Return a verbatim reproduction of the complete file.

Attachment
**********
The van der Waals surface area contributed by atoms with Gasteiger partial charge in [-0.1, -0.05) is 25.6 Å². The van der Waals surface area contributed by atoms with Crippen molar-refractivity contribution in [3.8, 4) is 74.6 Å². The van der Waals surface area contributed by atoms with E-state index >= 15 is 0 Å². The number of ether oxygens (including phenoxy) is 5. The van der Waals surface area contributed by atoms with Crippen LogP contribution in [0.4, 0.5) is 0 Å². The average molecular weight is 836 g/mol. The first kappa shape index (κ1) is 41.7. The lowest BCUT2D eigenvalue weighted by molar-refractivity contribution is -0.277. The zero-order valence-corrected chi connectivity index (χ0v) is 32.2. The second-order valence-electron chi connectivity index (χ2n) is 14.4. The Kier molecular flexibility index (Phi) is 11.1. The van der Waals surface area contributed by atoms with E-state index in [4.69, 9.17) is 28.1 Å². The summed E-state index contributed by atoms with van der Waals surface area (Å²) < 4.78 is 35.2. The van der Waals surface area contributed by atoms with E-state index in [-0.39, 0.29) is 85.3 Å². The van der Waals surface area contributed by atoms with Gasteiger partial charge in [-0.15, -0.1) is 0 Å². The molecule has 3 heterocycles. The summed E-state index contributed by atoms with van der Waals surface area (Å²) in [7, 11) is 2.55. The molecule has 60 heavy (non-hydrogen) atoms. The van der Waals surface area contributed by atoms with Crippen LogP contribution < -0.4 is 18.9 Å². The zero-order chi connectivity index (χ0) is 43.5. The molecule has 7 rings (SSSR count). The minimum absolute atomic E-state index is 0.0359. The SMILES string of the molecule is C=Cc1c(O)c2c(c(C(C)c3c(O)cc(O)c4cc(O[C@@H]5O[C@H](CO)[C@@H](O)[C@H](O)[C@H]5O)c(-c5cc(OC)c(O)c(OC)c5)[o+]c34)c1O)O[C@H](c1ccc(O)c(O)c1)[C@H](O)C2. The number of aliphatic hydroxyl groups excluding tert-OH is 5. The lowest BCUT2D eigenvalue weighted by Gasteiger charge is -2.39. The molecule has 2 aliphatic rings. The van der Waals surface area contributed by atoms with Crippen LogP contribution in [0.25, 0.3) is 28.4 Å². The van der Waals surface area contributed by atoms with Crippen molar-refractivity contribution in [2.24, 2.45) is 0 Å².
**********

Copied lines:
The van der Waals surface area contributed by atoms with Gasteiger partial charge in [-0.1, -0.05) is 25.6 Å². The van der Waals surface area contributed by atoms with Crippen molar-refractivity contribution in [3.8, 4) is 74.6 Å². The van der Waals surface area contributed by atoms with E-state index >= 15 is 0 Å². The number of ether oxygens (including phenoxy) is 5. The van der Waals surface area contributed by atoms with Crippen LogP contribution in [0.4, 0.5) is 0 Å². The average molecular weight is 836 g/mol. The first kappa shape index (κ1) is 41.7. The lowest BCUT2D eigenvalue weighted by molar-refractivity contribution is -0.277. The zero-order valence-corrected chi connectivity index (χ0v) is 32.2. The second-order valence-electron chi connectivity index (χ2n) is 14.4. The Kier molecular flexibility index (Phi) is 11.1. The van der Waals surface area contributed by atoms with E-state index in [4.69, 9.17) is 28.1 Å². The summed E-state index contributed by atoms with van der Waals surface area (Å²) < 4.78 is 35.2. The van der Waals surface area contributed by atoms with E-state index in [-0.39, 0.29) is 85.3 Å². The van der Waals surface area contributed by atoms with Gasteiger partial charge in [-0.15, -0.1) is 0 Å². The molecule has 3 heterocycles. The summed E-state index contributed by atoms with van der Waals surface area (Å²) in [7, 11) is 2.55. The molecule has 60 heavy (non-hydrogen) atoms. The van der Waals surface area contributed by atoms with Crippen LogP contribution < -0.4 is 18.9 Å². The zero-order chi connectivity index (χ0) is 43.5. The molecule has 7 rings (SSSR count). The minimum absolute atomic E-state index is 0.0359. The SMILES string of the molecule is C=Cc1c(O)c2c(c(C(C)c3c(O)cc(O)c4cc(O[C@@H]5O[C@H](CO)[C@@H](O)[C@H](O)[C@H]5O)c(-c5cc(OC)c(O)c(OC)c5)[o+]c34)c1O)O[C@H](c1ccc(O)c(O)c1)[C@H](O)C2. The number of aliphatic hydroxyl groups excluding tert-OH is 5. The lowest BCUT2D eigenvalue weighted by Gasteiger charge is -2.39. The molecule has 2 aliphatic rings. The van der Waals surface area contributed by atoms with Crippen LogP contribution in [0.25, 0.3) is 28.4 Å². The van der Waals surface area contributed by atoms with Crippen molar-refractivity contribution in [2.24, 2.45) is 0 Å².